Jedi Master Qui-Gon Jinn (Liam Neeson), Anakin Skywalker (Jake Lloyd), and Jedi apprentice Obi-Wan Kenobi (Ewan McGregor) as R2-D2 listens in this scene from "Star Wars: Episode I "The Phantom Menace." The Charity Commission for England and Wales ruled the real-life group the "Temple of the Jedi Order" was not eligible for charitable status as a religion. File Photo by Keith Hamshere/Lucasfilm/UPI | License Photo
LONDON, Dec. 20 (UPI) -- The Charity Commission for England and Wales ruled that the "Temple of the Jedi Order" are not an official religion.
The commission determined the religious group based on the beliefs of Jedi from the Star Wars films was not eligible for charitable status as an organized religion.
"The commission considered an application by the Temple of the Jedi Order for registration as a charity and concluded that the organization was not established for exclusively charitable purposes and could not be registered," the commission said. "The commission was not satisfied that Jediism is a religion in charity law."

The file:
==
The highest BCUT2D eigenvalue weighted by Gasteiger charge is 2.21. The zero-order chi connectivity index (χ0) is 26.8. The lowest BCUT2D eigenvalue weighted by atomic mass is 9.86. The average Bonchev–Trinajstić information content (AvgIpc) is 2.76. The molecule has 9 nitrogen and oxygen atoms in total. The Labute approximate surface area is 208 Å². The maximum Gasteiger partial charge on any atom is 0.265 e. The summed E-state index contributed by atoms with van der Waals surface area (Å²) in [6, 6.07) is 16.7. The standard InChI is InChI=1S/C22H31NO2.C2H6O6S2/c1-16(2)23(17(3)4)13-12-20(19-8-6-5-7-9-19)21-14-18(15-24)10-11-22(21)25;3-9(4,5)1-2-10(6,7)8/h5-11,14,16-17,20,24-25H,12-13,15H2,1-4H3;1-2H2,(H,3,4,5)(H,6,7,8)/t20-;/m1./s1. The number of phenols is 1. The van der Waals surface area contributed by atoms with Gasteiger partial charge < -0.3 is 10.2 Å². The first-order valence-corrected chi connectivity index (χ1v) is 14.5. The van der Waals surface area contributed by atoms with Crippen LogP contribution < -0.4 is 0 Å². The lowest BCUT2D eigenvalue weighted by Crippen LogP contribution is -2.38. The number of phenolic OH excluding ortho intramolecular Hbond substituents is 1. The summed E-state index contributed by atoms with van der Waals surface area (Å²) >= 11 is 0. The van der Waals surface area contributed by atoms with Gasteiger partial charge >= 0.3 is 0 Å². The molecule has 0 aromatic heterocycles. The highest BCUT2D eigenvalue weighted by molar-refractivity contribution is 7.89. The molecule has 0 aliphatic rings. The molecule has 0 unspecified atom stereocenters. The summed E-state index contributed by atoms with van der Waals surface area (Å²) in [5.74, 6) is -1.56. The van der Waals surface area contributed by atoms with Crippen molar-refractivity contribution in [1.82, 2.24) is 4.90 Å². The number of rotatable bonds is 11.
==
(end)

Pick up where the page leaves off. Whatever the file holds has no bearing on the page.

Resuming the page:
Jediism ranked as the seventh most popular religion in a 2011 census in which 177,000 people declared themselves Jedi under the religion section, according to the BBC.
The Temple of the Jedi Order's website looks to establish the Jedi are not a group of Star Wars fanatics but rather an organization promoting "goodwill, understanding, compassion and serenity."
"We do not teach mystical powers or how to build lightsabers, we are not a dedicated Star Wars fan site, we are not affiliated with George Lucas or Disney and we are not for people who just want to wear a badge reading 'I'm a Jedi,'" the website states.
While making the decision the commission was forced to examine the definition of a religion and ruled Jediism "lacks the necessary spiritual or non-secular element" they determined to be indicative of a religion.
In addition, the commission ruled the Texas-based Jedi are "an entirely web based organisation and the Jedi are predominantly, if not exclusively, an online community."
"The meaning of 'religion' in charity law has developed over many years and now encompasses a wide range of belief systems," Kenneth Dibble, the Charity Commission's chief legal adviser told The Guardian. "The decisions which the commission makes on the extent of this meaning can be difficult and complex, but are important in maintaining clarity on what is and is not charitable."